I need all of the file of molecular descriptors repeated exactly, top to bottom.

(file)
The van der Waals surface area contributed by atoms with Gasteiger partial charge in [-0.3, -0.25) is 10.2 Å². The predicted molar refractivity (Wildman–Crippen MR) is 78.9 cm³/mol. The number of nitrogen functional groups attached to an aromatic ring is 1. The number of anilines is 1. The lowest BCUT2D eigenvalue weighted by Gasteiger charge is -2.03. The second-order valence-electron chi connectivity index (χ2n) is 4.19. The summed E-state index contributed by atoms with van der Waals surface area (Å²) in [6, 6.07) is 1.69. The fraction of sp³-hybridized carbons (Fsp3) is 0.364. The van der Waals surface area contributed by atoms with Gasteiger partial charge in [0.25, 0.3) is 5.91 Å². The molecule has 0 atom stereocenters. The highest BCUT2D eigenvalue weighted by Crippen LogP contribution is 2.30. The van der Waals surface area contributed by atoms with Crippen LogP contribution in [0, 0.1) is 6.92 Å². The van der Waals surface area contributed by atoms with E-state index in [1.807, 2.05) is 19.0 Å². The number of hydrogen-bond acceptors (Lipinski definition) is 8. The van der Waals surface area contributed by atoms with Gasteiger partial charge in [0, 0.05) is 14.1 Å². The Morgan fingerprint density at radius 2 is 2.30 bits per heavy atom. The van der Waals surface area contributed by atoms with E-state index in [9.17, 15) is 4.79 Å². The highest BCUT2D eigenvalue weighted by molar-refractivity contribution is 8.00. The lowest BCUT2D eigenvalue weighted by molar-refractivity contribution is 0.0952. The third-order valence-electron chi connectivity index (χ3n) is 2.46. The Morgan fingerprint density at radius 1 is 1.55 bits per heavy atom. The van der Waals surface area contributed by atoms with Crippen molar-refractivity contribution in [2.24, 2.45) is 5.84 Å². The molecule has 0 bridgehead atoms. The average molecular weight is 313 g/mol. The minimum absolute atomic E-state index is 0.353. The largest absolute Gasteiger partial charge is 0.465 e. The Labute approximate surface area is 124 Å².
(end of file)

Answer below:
The van der Waals surface area contributed by atoms with Gasteiger partial charge in [-0.3, -0.25) is 10.2 Å². The predicted molar refractivity (Wildman–Crippen MR) is 78.9 cm³/mol. The number of nitrogen functional groups attached to an aromatic ring is 1. The number of anilines is 1. The lowest BCUT2D eigenvalue weighted by Gasteiger charge is -2.03. The second-order valence-electron chi connectivity index (χ2n) is 4.19. The summed E-state index contributed by atoms with van der Waals surface area (Å²) in [6, 6.07) is 1.69. The fraction of sp³-hybridized carbons (Fsp3) is 0.364. The van der Waals surface area contributed by atoms with Gasteiger partial charge in [0.25, 0.3) is 5.91 Å². The molecule has 0 atom stereocenters. The highest BCUT2D eigenvalue weighted by Crippen LogP contribution is 2.30. The van der Waals surface area contributed by atoms with Crippen LogP contribution in [0, 0.1) is 6.92 Å². The van der Waals surface area contributed by atoms with E-state index in [1.807, 2.05) is 19.0 Å². The number of hydrogen-bond acceptors (Lipinski definition) is 8. The van der Waals surface area contributed by atoms with Gasteiger partial charge in [0, 0.05) is 14.1 Å². The Morgan fingerprint density at radius 2 is 2.30 bits per heavy atom. The van der Waals surface area contributed by atoms with E-state index in [9.17, 15) is 4.79 Å². The highest BCUT2D eigenvalue weighted by molar-refractivity contribution is 8.00. The lowest BCUT2D eigenvalue weighted by molar-refractivity contribution is 0.0952. The third-order valence-electron chi connectivity index (χ3n) is 2.46. The Morgan fingerprint density at radius 1 is 1.55 bits per heavy atom. The van der Waals surface area contributed by atoms with Crippen molar-refractivity contribution in [2.24, 2.45) is 5.84 Å². The molecule has 0 bridgehead atoms. The average molecular weight is 313 g/mol. The minimum absolute atomic E-state index is 0.353. The largest absolute Gasteiger partial charge is 0.465 e. The Labute approximate surface area is 124 Å².